You may be eligible for savings when submitting your federal income tax return. Check with a qualified tax consultant to find out if the cost of your adaptive devices will help you qualify for a medical deduction.

Find a qualified dealer to modify your vehicle. Ask questions, check credentials and references. Do they work with evaluators? Will they look at your vehicle before you purchase it? Do they require a prescription from a physician or other driver evaluation specialist? Do they provide training on how to use the equipment? Do they provide service? What is the cost? How long will it take to do the work? What is the warranty?

Sources: U.S. Department of Transportation, Association for Driver Rehabilitation Specialists

Accessible Vans of America (AVA)AVA rents and sells full-size and lowered floor minivans.

A Reeve Foundation Fact Sheet on Cars and Driving (PDF)

The Association for Driver Rehabilitation Specialists (ADED)Certifies driver trainers who are experts in adaptive driving and vehicles.

Digi DriveAdapted vans for those with limited upper extremity function.

dSi-ScottThis California based company manufactures a mechanical/hydraulic car system. Every joystick is custom made and vans are modified to fit each driver.

Disabled DealerDisabled Dealer's mission is to bring people with disabilities and the elderly complete access to new and pre-owned adaptive equipment, services, resources, and events throughout the nation. They present their services and products through both a print magazine and a web site.

National Mobility Equipment Dealers Association (NMEDA)A trade group of companies that sell adaptive driving equipment.

Wheelchair Getaways: Wheelchair and Scooter Accessible Van RentalRental facilities are located nationwide.

Wheelers Accessible Van RentalsRents wheelchair and scooter accessible transportation by the day, week, month and longer.

Paralysis Resource Center The Reeve Foundation Paralysis Resource Center Information Specialists are reachable business weekdays, Monday through Friday, toll-free at 800-539-7309 from 9:00 am to 5:00 pm ET. You may also schedule a call or send a message online.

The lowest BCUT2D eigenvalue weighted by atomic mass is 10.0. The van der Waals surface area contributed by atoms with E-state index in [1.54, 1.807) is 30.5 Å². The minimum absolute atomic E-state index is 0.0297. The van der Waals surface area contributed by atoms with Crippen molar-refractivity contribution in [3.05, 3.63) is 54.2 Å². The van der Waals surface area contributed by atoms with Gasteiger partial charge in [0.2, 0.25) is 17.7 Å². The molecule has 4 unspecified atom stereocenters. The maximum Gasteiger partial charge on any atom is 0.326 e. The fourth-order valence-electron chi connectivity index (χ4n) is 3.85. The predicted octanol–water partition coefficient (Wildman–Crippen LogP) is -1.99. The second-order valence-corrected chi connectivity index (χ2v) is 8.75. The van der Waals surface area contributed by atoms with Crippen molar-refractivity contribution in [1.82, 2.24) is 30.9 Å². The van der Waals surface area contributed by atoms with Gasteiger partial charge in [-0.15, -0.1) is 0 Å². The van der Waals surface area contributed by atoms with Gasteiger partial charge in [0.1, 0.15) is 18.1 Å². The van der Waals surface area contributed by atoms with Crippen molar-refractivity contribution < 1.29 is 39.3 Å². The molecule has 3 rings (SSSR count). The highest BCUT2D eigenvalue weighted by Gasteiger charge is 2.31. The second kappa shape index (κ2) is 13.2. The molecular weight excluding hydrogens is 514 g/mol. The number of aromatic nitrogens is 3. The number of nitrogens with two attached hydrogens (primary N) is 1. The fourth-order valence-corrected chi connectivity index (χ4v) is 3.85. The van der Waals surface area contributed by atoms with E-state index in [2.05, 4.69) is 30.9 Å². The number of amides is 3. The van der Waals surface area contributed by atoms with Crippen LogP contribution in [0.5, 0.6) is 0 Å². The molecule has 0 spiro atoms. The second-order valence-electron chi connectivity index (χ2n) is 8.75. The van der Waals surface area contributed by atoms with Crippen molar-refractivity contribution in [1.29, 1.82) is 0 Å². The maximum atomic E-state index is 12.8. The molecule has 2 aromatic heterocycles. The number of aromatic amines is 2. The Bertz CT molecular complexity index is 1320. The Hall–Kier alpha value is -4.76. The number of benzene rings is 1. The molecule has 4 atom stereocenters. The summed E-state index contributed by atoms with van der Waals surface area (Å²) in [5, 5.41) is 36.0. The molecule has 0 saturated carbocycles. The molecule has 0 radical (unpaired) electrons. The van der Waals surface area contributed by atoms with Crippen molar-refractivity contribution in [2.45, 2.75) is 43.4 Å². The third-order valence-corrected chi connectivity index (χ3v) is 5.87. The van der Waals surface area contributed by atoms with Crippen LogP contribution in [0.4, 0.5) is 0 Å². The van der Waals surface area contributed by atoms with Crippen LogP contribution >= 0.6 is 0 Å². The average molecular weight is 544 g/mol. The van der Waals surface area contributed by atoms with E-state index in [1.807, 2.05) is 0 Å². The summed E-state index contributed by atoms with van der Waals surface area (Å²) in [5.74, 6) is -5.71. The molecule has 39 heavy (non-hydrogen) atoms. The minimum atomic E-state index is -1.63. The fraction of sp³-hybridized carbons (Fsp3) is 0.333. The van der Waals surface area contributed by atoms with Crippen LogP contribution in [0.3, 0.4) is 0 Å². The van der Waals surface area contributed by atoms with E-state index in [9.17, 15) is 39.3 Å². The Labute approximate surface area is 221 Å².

Reeve Foundation Online Paralysis Community Connecting people living with paralysis, families, friends and caregivers so we can share support, experience, knowledge, and hope.

Quality of Life Grants DatabaseFind resources within the PRC Quality of Life Grants Database. Search by Zip Code, State or an Entire Category.

Library Books and VideosFind resources within the PRC library catalog.

  • Email our Paralysis Information Specialists
  • Call our Paralysis Information Specialists
  • Call our Paralysis Information Specialists
  • Newly paralyzed or spinal cord injured? Start here.
Get your free copy of the Paralysis Resource Guide
Paralysis Resource Guide

This FREE 442 page book is a comprehensive information tool for individuals living with paralysis and for their caregivers. Request or download your copy now!

Find Resources in Your Area

Check out programs in your area on our one-of-a kind online searchable Quality of Life program database. You can search by location or topic. GO


The Reeve Foundation Paralysis Resource Center Information Specialists are reachable business weekdays, Monday through Friday, toll-free at 800-539-7309 from 9:00 am to 5:00 pm Eastern U.S. Time. International callers use 973-467-8270. You may also schedule a call or send a message online.

This project was supported, in part by grant number 90PR3002, from the U.S. Administration for Community Living, Department of Health and Human Services, Washington, D.C. 20201. Grantees undertaking projects under government sponsorship areencouraged to express freely their findings and conclusions. Points of view or opinions do not, therefore, necessarily represent official Administration for Community Living policy.